• 4 minutes China 2019 - Orwell was 35 years out
  • 7 minutes Wonders of US Shale: US Shale Benefits: The U.S. leads global petroleum and natural gas production with record growth in 2018
  • 11 minutes Trump will capitulate on the trade war
  • 14 minutes Glory to Hong Kong
  • 1 hour China's Blueprint For Global Power
  • 4 hours National Geographic Warns Billions Face Shortages Of Food And Clean Water Over Next 30 Years
  • 49 mins Why did Aramco Delay IPO again ? It's Not Always What It Seems.
  • 1 hour Yesterday Angela Merkel stopped Trump technology war on China – the moral of the story is do not eavesdrop on ladies with high ethical standards
  • 4 hours ABC of Brexit, economy wise, where to find sites, links to articles ?
  • 4 hours Joe Biden, his son Hunter Biden, Ukraine Oil & Gas exploration company Burisma, and 2020 U.S. election shenanigans
  • 36 mins World Stocks Drop And Futures Tread Water After China Reports Worst GDP Growth In 30 Years
  • 6 hours Bloomberg: shale slowing. Third wave of shale coming.
  • 6 hours Why don't the other GOP candidates get mention?
  • 3 hours Deepwater GOM Project Claims Industry First
  • 4 hours Idiotic Environmental Predictions
  • 5 hours PETROLEUM for humanity 
Alt Text

Should Tesla Give Up On Solar?

Tesla’s new solar installations dropped…

Andy Tully

Andy Tully

Andy Tully is a veteran news reporter who is now the news editor for Oilprice.com

More Info

Premium Content

How A Mistake May Lead To More Efficient Solar Power

Despite how it sounds, the concept of an “organic solar cell” wasn’t dreamed up in some marketer’s hyperactive imagination.

An organic solar cell is actually “a type of polymer solar cell that uses organic electronics -- a branch of electronics that deals with conductive organic polymers or small organic molecules -- for light absorption and charge transport to produce electricity from sunlight by the photovoltaic effect.”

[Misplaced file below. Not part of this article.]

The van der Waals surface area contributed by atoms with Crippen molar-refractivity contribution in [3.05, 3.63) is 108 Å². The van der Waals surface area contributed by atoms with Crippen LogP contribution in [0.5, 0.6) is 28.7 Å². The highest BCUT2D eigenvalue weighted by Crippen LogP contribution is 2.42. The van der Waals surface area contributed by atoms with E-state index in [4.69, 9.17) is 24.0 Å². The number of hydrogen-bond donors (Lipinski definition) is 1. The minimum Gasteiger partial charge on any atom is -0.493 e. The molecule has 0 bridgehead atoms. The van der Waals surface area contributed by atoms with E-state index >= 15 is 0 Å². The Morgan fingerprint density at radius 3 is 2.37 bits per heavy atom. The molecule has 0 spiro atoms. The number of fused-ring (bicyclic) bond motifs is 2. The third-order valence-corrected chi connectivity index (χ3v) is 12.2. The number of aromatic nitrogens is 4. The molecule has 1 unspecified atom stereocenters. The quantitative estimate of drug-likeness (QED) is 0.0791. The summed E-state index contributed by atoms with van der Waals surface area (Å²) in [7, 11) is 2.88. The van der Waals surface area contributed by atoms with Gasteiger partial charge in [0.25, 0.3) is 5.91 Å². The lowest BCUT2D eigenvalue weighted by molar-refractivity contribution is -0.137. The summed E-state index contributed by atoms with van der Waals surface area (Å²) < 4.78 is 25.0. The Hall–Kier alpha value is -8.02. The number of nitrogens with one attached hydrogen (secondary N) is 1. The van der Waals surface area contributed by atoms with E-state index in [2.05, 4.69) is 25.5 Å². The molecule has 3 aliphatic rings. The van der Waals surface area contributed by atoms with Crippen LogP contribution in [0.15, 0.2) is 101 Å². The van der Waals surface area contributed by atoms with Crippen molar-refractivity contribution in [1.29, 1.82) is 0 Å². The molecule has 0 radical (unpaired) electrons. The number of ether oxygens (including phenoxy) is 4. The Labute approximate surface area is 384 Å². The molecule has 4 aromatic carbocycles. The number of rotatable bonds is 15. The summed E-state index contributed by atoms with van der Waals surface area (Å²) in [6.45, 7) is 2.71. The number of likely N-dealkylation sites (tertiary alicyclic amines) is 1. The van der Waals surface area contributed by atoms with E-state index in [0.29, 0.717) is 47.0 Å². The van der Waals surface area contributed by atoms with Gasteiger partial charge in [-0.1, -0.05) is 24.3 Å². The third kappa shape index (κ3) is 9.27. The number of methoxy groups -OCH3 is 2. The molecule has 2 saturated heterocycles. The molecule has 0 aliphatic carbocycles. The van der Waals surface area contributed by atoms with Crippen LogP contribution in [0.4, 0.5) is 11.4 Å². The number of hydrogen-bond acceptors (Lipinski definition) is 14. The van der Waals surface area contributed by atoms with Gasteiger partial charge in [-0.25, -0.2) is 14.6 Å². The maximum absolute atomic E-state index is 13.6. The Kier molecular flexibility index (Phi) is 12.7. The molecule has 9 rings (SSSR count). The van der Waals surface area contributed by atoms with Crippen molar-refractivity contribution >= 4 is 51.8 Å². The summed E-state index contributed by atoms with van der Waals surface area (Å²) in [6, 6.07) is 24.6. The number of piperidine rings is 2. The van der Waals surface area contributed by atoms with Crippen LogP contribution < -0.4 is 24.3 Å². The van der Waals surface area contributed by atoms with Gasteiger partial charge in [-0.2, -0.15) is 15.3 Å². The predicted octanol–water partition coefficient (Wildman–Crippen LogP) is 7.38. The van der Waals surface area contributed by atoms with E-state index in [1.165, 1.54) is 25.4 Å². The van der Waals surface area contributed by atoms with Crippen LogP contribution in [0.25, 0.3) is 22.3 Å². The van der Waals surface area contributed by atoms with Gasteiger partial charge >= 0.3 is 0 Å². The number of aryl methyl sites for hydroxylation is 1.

They can match, and even better, the performance of conventional solar cells, and they cost less.

They have drawbacks, though: specifically, pathways that lose energy. This means researchers need to find the right architecture for organic solar cells, and scientists at the University of Massachusetts Amherst say they have discovered just that.

Related: New York State’s Solar-Friendly Policies Could Become a Model

Alejandro Briseno of UMass Amherst has been working with colleagues at Stanford University and Germany’s Dresden University of Technology and reported in the journal Nano Letters that his team figured out how to eliminate the dead ends in the cells’ pathways.

“This work is a major advancement in the field of organic solar cells because we have developed what the field considers the ‘Holy Grail’ of architecture for harvesting light and converting it to electricity,” Briseno said.

The problem itself is fairly complex. It’s all about gathering energy in the organic cells. If the energy pathways break, energy is lost, lowering the cell’s efficiency. The energy-gathering is performed by what are known as “blended systems” or “bulk heterojunction donor-acceptor junctions,” or even “positive-negative” or simply “p-n junctions.”

The goal was to mimic simple blades of grass -- which are efficient light-harvesting plants -- by synthesizing single-crystalline organic nanopillars, which Briseno’s team calls “nanograss.” As with ordinary grass, nanopillars keep the pathways unbroken, allowing a more efficient flow of energy.

Nanopillars are synthetic microscopic surfaces with billions of organic posts resembling blades of grass, and like blades of grass, they convert light into energy very efficiently.

Once the dead-end problem was solved, they no longer lost any of that efficiency.

“For decades, scientists and engineers have placed great effort in trying to control the morphology of p-n junction interfaces in organic solar cells,” Briseno said. “We … have at last developed the ideal architecture composed of organic single-crystal vertical nanopillars.”

Related: A Big Pension Fund Is Investing Heavily In Clean Energy. What Should You Do?

What’s even more compelling about this discovery is that it was made because of a mistake. A UMass student working on the project was asked find a substrate on which to grow crystal molecules, in hopes that they would grow vertically to ensure unbroken pathways.

For more than a week, no one realized that the student was using the wrong substrate for the task. Finally, Briseno said, the structure was examined under a scanning electron microscope. To everyone’s surprise, the substrate the student had mistakenly used was the very substrate that was necessary to do the job.

The best news is that the technique used to create the nanopillars is simple and inexpensive, and it works in a variety of electronic devices. Briseno said, “We envision that our nanopillar solar cells will appeal to low-end energy applications such as gadgets, toys, sensors and short lifetime disposable devices.”

By Andy Tully of Oilprice.com

More Top Reads From Oilprice.com:




Download The Free Oilprice App Today

Back to homepage



Leave a comment

Leave a comment




Oilprice - The No. 1 Source for Oil & Energy News
Download on the App Store Get it on Google Play